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Tommy placed a bright red X on the calendar square. October 31 was his favorite day of the year. This was the one night he could go outside and mingle with the other kids.

Giddy with delight, Tommy did his chores while whistling his favorite Halloween silly songs.

He carefully brushed his favorite blue fedora hat then tucked a jaunty pheasant feather under the band. He admired his handiwork, pleased that the hat now looked festive for this special night. He ironed his pillowcase for collecting candy.

Tommy then did his chores. He dusted everywhere and made his bed.

He lived alone in an old abandoned Victorian house. It was boarded up, but he could still squeeze out through the plywood sheets that barred the front door whenever he wanted.

By lunch time, he was tired and settled down for a nap. He pulled his soft, wool blanket around his shoulders and fell asleep.

Such wonderful dreams filled his mind.

As always, the dreams took place at his rundown house, but in his dreams, the home was painted in beautiful shades of blue. A wildflower garden surrounded the grassy yard.

There was always his mom, dad and little sister. In his dreams, there was always a best friend nearby.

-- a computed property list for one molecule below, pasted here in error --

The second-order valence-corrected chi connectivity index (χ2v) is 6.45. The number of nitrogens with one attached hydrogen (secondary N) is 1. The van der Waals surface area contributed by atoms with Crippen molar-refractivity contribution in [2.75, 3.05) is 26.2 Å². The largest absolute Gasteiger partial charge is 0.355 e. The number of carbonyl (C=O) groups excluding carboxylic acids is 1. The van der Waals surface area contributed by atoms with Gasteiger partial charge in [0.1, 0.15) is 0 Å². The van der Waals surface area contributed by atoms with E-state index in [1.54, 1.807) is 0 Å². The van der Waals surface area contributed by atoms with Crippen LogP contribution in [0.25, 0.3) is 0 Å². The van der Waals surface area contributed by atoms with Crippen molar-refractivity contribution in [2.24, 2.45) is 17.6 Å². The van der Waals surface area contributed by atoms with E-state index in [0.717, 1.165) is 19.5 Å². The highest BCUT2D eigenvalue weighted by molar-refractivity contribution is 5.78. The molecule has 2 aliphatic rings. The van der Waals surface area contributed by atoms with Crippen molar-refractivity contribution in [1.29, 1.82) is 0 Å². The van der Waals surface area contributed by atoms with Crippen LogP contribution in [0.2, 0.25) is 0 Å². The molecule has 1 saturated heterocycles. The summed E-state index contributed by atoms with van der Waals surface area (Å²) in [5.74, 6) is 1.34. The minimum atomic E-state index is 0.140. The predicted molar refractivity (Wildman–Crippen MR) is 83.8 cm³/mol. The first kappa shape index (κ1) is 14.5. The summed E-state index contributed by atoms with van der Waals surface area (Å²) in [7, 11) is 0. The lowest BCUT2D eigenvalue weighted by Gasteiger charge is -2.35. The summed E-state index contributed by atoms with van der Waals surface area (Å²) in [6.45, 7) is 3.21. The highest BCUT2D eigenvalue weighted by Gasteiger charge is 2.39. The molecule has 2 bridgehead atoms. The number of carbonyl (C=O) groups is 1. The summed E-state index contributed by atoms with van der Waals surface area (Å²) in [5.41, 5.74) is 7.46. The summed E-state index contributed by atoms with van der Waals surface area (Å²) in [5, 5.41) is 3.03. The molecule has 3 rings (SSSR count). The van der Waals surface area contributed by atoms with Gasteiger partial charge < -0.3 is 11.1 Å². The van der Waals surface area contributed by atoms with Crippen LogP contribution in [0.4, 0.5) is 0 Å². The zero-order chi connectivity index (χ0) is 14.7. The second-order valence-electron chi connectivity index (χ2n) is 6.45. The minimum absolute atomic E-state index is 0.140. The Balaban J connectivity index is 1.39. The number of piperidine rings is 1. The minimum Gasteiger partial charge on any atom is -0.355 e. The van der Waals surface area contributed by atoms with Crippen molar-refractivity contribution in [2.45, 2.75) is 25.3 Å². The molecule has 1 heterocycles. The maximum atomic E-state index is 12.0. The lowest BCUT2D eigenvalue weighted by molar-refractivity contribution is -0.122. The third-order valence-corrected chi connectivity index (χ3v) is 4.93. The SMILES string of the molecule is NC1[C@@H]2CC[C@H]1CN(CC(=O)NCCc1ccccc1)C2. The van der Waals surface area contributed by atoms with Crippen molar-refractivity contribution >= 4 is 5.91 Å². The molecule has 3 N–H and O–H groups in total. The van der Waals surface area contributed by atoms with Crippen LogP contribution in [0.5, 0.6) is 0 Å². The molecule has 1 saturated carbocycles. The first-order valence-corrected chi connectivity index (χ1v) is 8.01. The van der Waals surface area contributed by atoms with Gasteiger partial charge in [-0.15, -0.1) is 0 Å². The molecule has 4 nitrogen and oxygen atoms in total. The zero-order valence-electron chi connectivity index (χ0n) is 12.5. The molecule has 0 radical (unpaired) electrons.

They would ride their bikes around town, down to the secret fishing hole. Only in his dreams, Tommy and his best buddy would plan and play in their tree fort. Set high in the air, surrounded by leafy boughs, it was the perfect hideout.

Tommy smiled in his sleep as he connected with loved ones once again.

When he woke, the sun was setting.

Smears of a reddish, orange sunset swept across the darkening sky.

From the cracked attic window, Tommy could already see costumed kids milling about. He recognized a few of them and knew their names.

Robert and Jimmy were goofing around like usual, dressed as cowboys. One girl he recalled was named Lisa, danced about dressed as a fairy princess with a green flowing gown and tiara. She was beautiful.

Tommy often watched these kids coming home from school, past his house.

How he envied their lives.

Just knowing their names made him feel like they were his friends.

He picked up his fedora and pillowcase, then made his way down the dark, winding stairs. At the front door, Tommy checked himself in the mirror.


He winked at himself and squeezed through the door and sweet freedom.

The chilled autumn air felt grest and he ran excitedly toward one group of noisy trick or treaters.

Tommy shuffled up to one boy dressed as a ghost.

"Boo," he whispered in his ear.

The boy turned to him and exclaimed,

"Hey, great costume. I love the hat, dude!"

Dude! Tommy relished the word that buddies would use. He tried it out himself and whispered the single word under his breath.

The boy dressed as a ghost was Roger and he asked Tommy so many questions.

Tommy answered the best he could.

Yes, his family had just moved in.

Yes, he was homeschooled.

No, he did not have a dog.

Tommy hated to lie to his new friend, but what else could he say?

That he had once been a happy kid just like him?

That he had drowned one afternoon while on vacation?